July 14, 2006

LastFMProxy makes a good service better

Author: Joe 'Zonker' Brockmeier

In "Last.fm makes Internet music social," Dmitri Popov extols the wonders of Last.fm, a "social" music site that lets users create Internet radio stations that fits their tastes. Last.fm provides a free player for Linux, but if you want to use Last.fm with your favorite Linux player, you'll need the LastFMProxy written by Vidar Madsen.

Rather than playing the Last.fm feed directly, the LastFMProxy passes the feed on to another application, such as XMMS, amaroK, or another MP3 player capable of handling streams. The songs and artists played are displayed in your Web browser, as opposed to the standalone client, and you can change stations and control the feed from the Web interface. I've been using the proxy for several months, usually for a couple of hours per day, and it has worked flawlessly.

To start with LastFMProxy, you'll need a Last.fm account, Python, and the software. As of this writing, Madsen provides two versions of LastFMProxy: the stable 1.0.3 release, and 1.1alpha5. In my experience, the alpha works fine, except it doesn't update the Web interface with song information; for that, you might want to stick with the stable version. The stable version was released in October of last year, but Madsen says he does plan to keep the program up-to-date; if any changes on the Last.fm side affect LastFMProxy, expect updates to keep LastFMProxy working.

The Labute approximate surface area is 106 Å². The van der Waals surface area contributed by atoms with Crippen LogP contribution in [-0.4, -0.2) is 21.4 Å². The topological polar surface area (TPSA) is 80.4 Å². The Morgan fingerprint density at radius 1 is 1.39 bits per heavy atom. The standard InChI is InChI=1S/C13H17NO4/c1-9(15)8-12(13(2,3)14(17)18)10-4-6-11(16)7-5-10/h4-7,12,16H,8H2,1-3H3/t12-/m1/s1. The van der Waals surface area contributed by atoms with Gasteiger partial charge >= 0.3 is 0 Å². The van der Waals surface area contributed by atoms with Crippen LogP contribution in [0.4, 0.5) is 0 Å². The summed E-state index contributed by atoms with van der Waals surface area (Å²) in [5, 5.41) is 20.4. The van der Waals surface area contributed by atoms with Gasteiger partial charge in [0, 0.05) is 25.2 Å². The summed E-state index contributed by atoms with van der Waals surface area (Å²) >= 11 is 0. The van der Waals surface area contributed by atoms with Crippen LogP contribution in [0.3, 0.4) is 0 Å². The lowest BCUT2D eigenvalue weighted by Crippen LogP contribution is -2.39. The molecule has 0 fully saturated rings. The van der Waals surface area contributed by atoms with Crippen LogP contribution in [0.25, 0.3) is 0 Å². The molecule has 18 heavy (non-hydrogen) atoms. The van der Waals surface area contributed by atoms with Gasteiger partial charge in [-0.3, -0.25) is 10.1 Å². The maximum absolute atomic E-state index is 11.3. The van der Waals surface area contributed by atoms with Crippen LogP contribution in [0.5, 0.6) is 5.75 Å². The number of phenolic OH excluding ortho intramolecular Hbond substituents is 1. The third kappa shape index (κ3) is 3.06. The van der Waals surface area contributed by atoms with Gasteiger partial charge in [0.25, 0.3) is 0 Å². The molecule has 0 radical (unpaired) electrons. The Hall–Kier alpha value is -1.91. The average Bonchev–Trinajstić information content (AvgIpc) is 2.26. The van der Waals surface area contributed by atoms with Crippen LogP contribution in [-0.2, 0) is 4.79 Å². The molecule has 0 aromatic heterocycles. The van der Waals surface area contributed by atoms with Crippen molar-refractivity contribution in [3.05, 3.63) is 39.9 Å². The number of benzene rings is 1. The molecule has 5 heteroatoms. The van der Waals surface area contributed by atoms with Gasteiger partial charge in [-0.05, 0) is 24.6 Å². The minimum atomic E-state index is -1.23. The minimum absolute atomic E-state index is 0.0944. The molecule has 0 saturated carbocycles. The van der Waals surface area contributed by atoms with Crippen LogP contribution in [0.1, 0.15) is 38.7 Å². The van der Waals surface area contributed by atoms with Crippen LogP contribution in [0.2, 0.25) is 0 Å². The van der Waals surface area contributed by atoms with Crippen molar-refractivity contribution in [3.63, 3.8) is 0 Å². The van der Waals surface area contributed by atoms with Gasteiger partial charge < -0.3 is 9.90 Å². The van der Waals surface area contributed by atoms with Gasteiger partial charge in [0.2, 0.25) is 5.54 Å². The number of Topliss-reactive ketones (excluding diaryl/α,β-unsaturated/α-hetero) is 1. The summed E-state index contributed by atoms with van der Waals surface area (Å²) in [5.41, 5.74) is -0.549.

With either version, the install process is the same. Uncompress the tarball or zip file, and cd to the new directory. Open up the configuration file, config.py, and provide your username and password for Last.fm. By default, LastFMProxy uses port 1881 for the feed, but you can change that as well. If you need to go through a proxy, you can also set the proxy host and username and password in config.py.

Once you have the configuration set, save config.py and then run python main.py. You should see a message that says:

To tune in, point your browser to:

Open that URL in your favorite browser, and click Start Radio. If you've already configured an application to handle M3U files, it will open the stream, and you should be able to start listening to Last.fm right away. Otherwise, select the MP3 player you want to use, and then start listening.

Using the Web interface, you can tell Last.fm to skip songs, ban them, or give them a thumbs-up with the "Love" button. On the right-hand side of the screen, you'll see a drop-down selector for the Last.fm station. This may be empty the first time you start up Last.fm.

You can select new stations by modifying the URL you use to connect to Last.fm. For example, if you want to listen to tunes tagged with "punk," you'd browse to http://localhost:1881/lastfm://globaltags/punk, or you could connect using http://localhost:1881/globaltags/punk.m3u. Once you visit a station, it is added to the drop-down menu on the right.

That's really all there is to it. Install LastFMProxy, edit the config, and you're off and running.

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